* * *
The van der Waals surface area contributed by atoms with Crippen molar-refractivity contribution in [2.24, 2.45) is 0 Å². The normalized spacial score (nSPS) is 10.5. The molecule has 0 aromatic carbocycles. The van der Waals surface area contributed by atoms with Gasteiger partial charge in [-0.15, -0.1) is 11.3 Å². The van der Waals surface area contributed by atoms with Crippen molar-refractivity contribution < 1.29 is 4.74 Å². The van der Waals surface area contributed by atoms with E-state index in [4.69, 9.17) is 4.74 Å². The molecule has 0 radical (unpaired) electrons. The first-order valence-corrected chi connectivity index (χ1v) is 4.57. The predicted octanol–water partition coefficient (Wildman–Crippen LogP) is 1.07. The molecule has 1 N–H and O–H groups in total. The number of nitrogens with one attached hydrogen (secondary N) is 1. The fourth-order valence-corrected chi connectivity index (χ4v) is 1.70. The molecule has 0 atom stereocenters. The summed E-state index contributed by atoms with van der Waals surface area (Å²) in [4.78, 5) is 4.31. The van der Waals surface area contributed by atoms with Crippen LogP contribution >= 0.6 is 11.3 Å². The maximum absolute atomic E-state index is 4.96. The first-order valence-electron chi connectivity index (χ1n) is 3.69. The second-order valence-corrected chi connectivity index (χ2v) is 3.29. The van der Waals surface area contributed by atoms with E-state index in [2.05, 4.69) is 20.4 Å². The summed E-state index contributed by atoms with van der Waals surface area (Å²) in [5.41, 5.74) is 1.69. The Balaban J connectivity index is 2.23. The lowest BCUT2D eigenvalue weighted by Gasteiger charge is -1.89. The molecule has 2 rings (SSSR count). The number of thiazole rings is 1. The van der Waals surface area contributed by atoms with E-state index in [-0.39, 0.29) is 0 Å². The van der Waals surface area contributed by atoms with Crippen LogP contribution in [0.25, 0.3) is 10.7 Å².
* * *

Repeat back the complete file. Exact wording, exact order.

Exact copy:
The van der Waals surface area contributed by atoms with Crippen molar-refractivity contribution in [2.24, 2.45) is 0 Å². The normalized spacial score (nSPS) is 10.5. The molecule has 0 aromatic carbocycles. The van der Waals surface area contributed by atoms with Gasteiger partial charge in [-0.15, -0.1) is 11.3 Å². The van der Waals surface area contributed by atoms with Crippen molar-refractivity contribution < 1.29 is 4.74 Å². The van der Waals surface area contributed by atoms with E-state index in [4.69, 9.17) is 4.74 Å². The molecule has 0 radical (unpaired) electrons. The first-order valence-corrected chi connectivity index (χ1v) is 4.57. The predicted octanol–water partition coefficient (Wildman–Crippen LogP) is 1.07. The molecule has 1 N–H and O–H groups in total. The number of nitrogens with one attached hydrogen (secondary N) is 1. The fourth-order valence-corrected chi connectivity index (χ4v) is 1.70. The molecule has 0 atom stereocenters. The summed E-state index contributed by atoms with van der Waals surface area (Å²) in [4.78, 5) is 4.31. The van der Waals surface area contributed by atoms with Crippen LogP contribution >= 0.6 is 11.3 Å². The maximum absolute atomic E-state index is 4.96. The first-order valence-electron chi connectivity index (χ1n) is 3.69. The second-order valence-corrected chi connectivity index (χ2v) is 3.29. The van der Waals surface area contributed by atoms with E-state index in [2.05, 4.69) is 20.4 Å². The summed E-state index contributed by atoms with van der Waals surface area (Å²) in [5.41, 5.74) is 1.69. The Balaban J connectivity index is 2.23. The lowest BCUT2D eigenvalue weighted by Gasteiger charge is -1.89. The molecule has 2 rings (SSSR count). The number of thiazole rings is 1. The van der Waals surface area contributed by atoms with E-state index in [-0.39, 0.29) is 0 Å². The van der Waals surface area contributed by atoms with Crippen LogP contribution in [0.25, 0.3) is 10.7 Å².